The heads of the Shin Bet security service since the Six-Day War in 1967 are focused on their targets — and their target is preventing terrorism. This is an important goal that enables Israelis to maintain reasonably routine lives, in a reality of violence, lethal terrorist attacks and harsh threats.
The success of the leaders of the Shin Bet and their subordinates in the struggle against terror allows Israel to exist as a Western democracy, inside the blurring and disappearing borders of the Green Line. Of course, no vestige of Israeli democracy exists in the settler state in the West Bank, where the Palestinians are suffocating under the occupation regime. The Shin Bet must be reminded of this too.
Since 1967, 10 heads of the Shin Bet have led the organization — Yossef Harmelin filled the position during two separate terms. All of them, with the exception of Ami Ayalon, grew up in the service of the organization and viewed their role in a relatively limited manner through the prism of preventing terrorism. But the heads of the Shin Bet are not supposed to be just contractors for prevention and the gatekeepers of security, they also need to serve as unbiased and fearless advisers to the prime minister and the entire cabinet. Their vision needs to be not just security, but also diplomatic and strategic.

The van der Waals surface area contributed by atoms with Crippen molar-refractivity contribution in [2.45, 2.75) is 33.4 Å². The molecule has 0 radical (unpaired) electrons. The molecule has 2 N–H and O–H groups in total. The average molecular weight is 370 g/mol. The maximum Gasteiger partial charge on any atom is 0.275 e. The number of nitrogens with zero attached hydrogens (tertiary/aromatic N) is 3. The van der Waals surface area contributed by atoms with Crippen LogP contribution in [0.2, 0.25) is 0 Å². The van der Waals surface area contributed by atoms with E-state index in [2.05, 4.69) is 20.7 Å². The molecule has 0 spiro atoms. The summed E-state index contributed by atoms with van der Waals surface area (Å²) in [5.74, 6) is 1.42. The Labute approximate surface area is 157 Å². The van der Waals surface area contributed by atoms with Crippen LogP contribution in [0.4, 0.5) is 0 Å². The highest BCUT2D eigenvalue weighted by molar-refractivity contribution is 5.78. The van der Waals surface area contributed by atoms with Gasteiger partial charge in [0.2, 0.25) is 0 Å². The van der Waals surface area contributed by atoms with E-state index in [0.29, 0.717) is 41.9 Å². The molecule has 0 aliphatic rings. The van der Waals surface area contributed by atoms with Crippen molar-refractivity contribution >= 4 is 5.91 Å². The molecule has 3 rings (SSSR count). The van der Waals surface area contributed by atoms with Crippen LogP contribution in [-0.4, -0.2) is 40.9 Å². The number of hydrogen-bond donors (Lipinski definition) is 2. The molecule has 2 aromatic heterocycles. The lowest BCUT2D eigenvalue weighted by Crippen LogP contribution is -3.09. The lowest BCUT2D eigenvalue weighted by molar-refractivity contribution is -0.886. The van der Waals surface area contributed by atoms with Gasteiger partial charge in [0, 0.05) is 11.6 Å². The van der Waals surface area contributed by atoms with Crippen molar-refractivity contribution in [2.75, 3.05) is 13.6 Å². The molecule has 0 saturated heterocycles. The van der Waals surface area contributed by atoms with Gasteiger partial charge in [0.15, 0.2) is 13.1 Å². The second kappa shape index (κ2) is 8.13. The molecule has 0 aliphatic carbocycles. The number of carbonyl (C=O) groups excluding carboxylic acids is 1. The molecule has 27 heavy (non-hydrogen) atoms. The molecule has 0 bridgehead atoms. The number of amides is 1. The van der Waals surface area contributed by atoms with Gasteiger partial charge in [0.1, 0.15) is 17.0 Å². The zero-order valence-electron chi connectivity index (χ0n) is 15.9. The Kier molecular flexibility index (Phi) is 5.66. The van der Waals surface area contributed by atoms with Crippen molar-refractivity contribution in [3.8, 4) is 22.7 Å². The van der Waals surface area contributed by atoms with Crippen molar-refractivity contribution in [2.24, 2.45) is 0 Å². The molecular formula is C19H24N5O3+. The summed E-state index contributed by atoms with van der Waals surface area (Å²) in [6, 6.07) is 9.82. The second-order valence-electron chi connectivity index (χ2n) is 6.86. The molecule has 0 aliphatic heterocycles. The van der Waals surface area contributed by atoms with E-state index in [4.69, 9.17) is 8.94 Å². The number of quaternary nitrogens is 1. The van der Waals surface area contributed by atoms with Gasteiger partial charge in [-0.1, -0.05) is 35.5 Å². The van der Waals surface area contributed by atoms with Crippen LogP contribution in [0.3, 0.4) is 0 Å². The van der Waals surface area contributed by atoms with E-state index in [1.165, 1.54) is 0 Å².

It seems that at least in the events that occurred recently, the Shin Bet and the person who leads it, Ronen Bar, have not demonstrated these traits. The urgent summoning of Bar for talks in Cairo with Abbas Kamal, the head of Egypt’s general intelligence, is just one example of this.
For five months, the Shin Bet has been working with the IDF almost every night in the West Bank, especially in the northern part, and arrests wanted men and suspects, confiscates weapons, munitions and money. A few Palestinians have been killed and almost 2,000 have been arrested. These actions have been named "Operation Breakwater.”
About a month ago, as part of this ongoing operation, Shin Bet and IDF forces arrested Bassam al-Saadi, who is suspected of being the head of the Palestinian Islamic Jihad organization in Jenin. He was shown on social media being dragged along the ground and being bitten by a dog.
The leadership of the Islamic Jihad threatened to respond, and according to the Shin Bet and IDF, it had planned on firing antitank missiles at the Israeli civilian communities near the border with the Gaza Strip. Egyptian intelligence went into action, tried to mediate and asked Israel not to act, especially when it turned out that Hamas would show restraint this time — if Israel responded. After three days of waiting, which paralyzed large parts of southern Israel, Israel’s patience ran out — and began another round of the fighting in Gaza, which was awarded the name “Operation Breaking Dawn” — and lasted “just” three days.